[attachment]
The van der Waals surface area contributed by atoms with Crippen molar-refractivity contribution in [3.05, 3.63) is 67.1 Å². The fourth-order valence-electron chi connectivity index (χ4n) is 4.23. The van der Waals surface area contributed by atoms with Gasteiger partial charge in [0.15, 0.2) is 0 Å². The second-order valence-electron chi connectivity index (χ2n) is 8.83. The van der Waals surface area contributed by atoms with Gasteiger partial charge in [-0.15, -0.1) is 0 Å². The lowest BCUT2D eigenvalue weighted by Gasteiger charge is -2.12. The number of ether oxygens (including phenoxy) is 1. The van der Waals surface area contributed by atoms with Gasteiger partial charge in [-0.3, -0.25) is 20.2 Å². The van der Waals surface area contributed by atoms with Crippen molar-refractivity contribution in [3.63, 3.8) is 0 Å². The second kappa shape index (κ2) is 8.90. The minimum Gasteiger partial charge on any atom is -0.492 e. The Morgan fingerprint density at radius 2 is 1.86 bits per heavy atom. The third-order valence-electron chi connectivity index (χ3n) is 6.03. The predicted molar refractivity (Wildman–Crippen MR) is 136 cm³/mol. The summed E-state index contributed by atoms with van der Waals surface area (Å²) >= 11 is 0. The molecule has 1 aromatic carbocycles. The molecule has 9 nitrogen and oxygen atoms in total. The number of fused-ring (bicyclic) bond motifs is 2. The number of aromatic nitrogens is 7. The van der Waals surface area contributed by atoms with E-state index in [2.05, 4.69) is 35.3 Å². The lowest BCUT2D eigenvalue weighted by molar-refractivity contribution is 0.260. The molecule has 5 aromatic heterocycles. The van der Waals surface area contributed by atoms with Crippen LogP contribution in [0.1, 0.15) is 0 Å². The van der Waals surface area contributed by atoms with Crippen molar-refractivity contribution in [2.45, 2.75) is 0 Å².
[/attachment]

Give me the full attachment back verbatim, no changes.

The van der Waals surface area contributed by atoms with Crippen molar-refractivity contribution in [3.05, 3.63) is 67.1 Å². The fourth-order valence-electron chi connectivity index (χ4n) is 4.23. The van der Waals surface area contributed by atoms with Gasteiger partial charge in [0.15, 0.2) is 0 Å². The second-order valence-electron chi connectivity index (χ2n) is 8.83. The van der Waals surface area contributed by atoms with Gasteiger partial charge in [-0.15, -0.1) is 0 Å². The lowest BCUT2D eigenvalue weighted by Gasteiger charge is -2.12. The number of ether oxygens (including phenoxy) is 1. The van der Waals surface area contributed by atoms with Gasteiger partial charge in [-0.3, -0.25) is 20.2 Å². The van der Waals surface area contributed by atoms with Crippen molar-refractivity contribution in [3.63, 3.8) is 0 Å². The second kappa shape index (κ2) is 8.90. The minimum Gasteiger partial charge on any atom is -0.492 e. The Morgan fingerprint density at radius 2 is 1.86 bits per heavy atom. The third-order valence-electron chi connectivity index (χ3n) is 6.03. The predicted molar refractivity (Wildman–Crippen MR) is 136 cm³/mol. The summed E-state index contributed by atoms with van der Waals surface area (Å²) >= 11 is 0. The molecule has 1 aromatic carbocycles. The molecule has 9 nitrogen and oxygen atoms in total. The number of fused-ring (bicyclic) bond motifs is 2. The number of aromatic nitrogens is 7. The van der Waals surface area contributed by atoms with E-state index in [2.05, 4.69) is 35.3 Å². The lowest BCUT2D eigenvalue weighted by molar-refractivity contribution is 0.260. The molecule has 5 aromatic heterocycles. The van der Waals surface area contributed by atoms with Crippen LogP contribution in [0.1, 0.15) is 0 Å². The van der Waals surface area contributed by atoms with Crippen molar-refractivity contribution in [2.45, 2.75) is 0 Å².